On Friday, the leaders of those three countries dealing with tensions with China convened at the White House for a meeting with President Joe Biden. China’s growing economic and military prowess wasn’t officially on the agenda, but Beijing was the elephant in the room.
Friday’s meeting of “the Quad” – the diplomatic moniker for this increasingly important alliance among the U.S., India, Japan and Australia – was intended to send a clear signal to Beijing that the U.S. and its allies in the Indo-Pacific are serious about countering China’s global ambitions.
“We stand here together, in the Indo-Pacific region, a region that we wish to be always free from coercion, where the sovereign rights of all nations are respected and where disputes are settled peacefully and accordance with international law,” Australian Prime Minister Scott Morrison said at the beginning of the meeting.
The president welcomed Indian Prime Minister Narendra Modi, Japanese Prime Minister Yoshihide Suga and Morrison, whom Biden met earlier this week, for the first in-person meeting of the Quad partnership. Biden separately met with Modi, who met with Vice President Kamala Harris Thursday, and will later hold a meeting on the sidelines with Suga.
“We’re four major democracies with a long history of cooperation,” Biden told his foreign counterparts. “We know how to get things done and we are up to the challenge.”
David Shullman, an expert on China with the Atlantic Council think tank and a former U.S. intelligence official, said China’s recent aggressions against India, Japan and Australia – as well as its threats against Taiwan and its crackdown on Hong Kong – have given leaders in the region a new sense of urgency and common purpose.
“China really gets the lion’s share of the credit for making this happen,” he said during an Atlantic Council briefing ahead of Friday’s meeting.
Biden and his foreign counterparts are expected to discuss the pandemic, climate change and the steps each country is taking to bolster critical infrastructure resilience against cyber threats, according to senior administration officials who briefed reporters on condition of anonymity in order to preview the meeting.
It’s not clear if Friday’s session will result in any new agreements, but experts hope the four leaders can cooperate on everything from supply chain problems to the COVID-19 pandemic – arenas where China is already exercising its economic and diplomatic power.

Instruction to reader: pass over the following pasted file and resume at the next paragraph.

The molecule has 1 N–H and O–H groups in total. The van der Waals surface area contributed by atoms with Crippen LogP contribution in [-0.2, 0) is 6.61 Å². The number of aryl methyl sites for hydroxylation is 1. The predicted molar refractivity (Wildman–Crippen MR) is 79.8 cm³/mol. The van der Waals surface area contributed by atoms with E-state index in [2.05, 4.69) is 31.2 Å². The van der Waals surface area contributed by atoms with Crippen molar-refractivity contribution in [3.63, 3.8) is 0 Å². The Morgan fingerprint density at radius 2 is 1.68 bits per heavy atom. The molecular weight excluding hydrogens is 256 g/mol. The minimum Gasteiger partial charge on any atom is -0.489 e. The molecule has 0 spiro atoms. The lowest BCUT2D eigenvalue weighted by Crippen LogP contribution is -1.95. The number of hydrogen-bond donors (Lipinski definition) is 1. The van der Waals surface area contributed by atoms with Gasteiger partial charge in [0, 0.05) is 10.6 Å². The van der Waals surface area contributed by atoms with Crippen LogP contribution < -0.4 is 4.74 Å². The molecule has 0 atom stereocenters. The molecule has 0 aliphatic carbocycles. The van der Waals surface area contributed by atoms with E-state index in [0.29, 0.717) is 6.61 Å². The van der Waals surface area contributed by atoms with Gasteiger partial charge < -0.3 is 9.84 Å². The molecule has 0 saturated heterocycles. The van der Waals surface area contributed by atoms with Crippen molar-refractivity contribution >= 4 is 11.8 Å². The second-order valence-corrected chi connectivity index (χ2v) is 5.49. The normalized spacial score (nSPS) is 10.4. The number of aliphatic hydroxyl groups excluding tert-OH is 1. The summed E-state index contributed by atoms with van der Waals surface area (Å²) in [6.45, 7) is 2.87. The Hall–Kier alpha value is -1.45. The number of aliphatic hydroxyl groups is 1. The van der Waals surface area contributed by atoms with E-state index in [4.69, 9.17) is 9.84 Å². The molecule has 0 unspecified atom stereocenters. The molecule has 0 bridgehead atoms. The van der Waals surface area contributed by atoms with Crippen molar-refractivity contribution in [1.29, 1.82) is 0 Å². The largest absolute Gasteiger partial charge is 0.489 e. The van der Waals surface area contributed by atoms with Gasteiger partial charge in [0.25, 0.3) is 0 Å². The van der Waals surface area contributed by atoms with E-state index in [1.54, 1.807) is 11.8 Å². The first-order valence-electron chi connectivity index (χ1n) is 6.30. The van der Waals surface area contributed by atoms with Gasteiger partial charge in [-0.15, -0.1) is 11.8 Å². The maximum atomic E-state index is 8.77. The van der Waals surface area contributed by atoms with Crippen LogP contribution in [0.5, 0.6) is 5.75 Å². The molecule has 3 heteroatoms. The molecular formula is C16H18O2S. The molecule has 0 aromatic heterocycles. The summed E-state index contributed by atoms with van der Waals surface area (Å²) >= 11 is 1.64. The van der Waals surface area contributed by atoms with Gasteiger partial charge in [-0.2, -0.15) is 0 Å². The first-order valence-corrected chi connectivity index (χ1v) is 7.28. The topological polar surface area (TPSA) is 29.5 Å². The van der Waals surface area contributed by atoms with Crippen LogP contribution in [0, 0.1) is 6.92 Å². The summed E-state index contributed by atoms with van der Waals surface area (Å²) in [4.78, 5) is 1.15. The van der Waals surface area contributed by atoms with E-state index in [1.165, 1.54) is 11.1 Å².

The leaders are expected to announce a new supply chain initiative to address a global semiconductor chip shortage and cooperation on 5G technology deployment.
The president also announced a joint fellowship that will bring students from all four countries to elite U.S. universities to study science and technology over the next year.
Biden said the partnering countries are on track to produce an additional 1 billion doses of COVID-19 vaccines in India to boost global supply, a promise that was delayed after India banned international exports of vaccines amid at outbreak in April.
a high-profile defense agreement under which the U.S. and the United Kingdom agreed to help Australia develop a fleet of nuclear powered submarines. China’s navy recently surpassed the U.S. Navy in terms of battle force ships, and the new pact with Australia could serve as a counterweight to Beijing’s military might.
Chinese officials denounced the deal as “extremely irresponsible” and said it was part of an “outdated, Cold War, zero-sum mentality.” They are equally irked by the rise of the Quad, which one foreign ministry spokesperson has described as an “exclusive clique” designed to sow discord between China and its neighbors.
But Shullman says China is to blame for the Quad’s “staying power.” He pointed to China’s military aggression on the disputed border with India and Beijing’s decision to slap tariffs on Australian products after the country’s leaders called for further investigation into the origins of the coronavirus.
remarks to the United Nations General Assembly earlier this week.
“Our approach to China is one of competition, and not one of conflicts,” White House press secretary Jen Psaki told reporters Friday.
She emphasized the summit was not a security meeting but a chance for the group to discuss cooperation on COVID, climate change, emerging technology and infrastructure.
Daniel DePetris, a fellow at Defense Priorities, a Washington-based think tank that advocates for military restraint, warned against any move to transform the Quad into a military alliance. He said doing so could be counterproductive for Japan, India and Australia and leave Washington with a new security burden as the countries would depend almost entirely on U.S. military power to balance China.
“If they go down that route, it’s the exact opposite of the what the administration is publicly warning against, which is a new Cold War,” DePetris said. “I fear that if it does kind of cement itself into a military alliance exclusively against the Chinese military, it could kind of divide the region into democratic and authoritarian blocs, which would make cooperation with the Chinese on issues like COVID and climate change much harder.”
But Paula Dobriansky, a retired diplomat and national security official, said the Quad can keep the confrontation with China from escalating further.
“I see this as a deterrent to not just a Cold War but actually to an outbreak of conflict,” she said during the Atlantic Council briefing.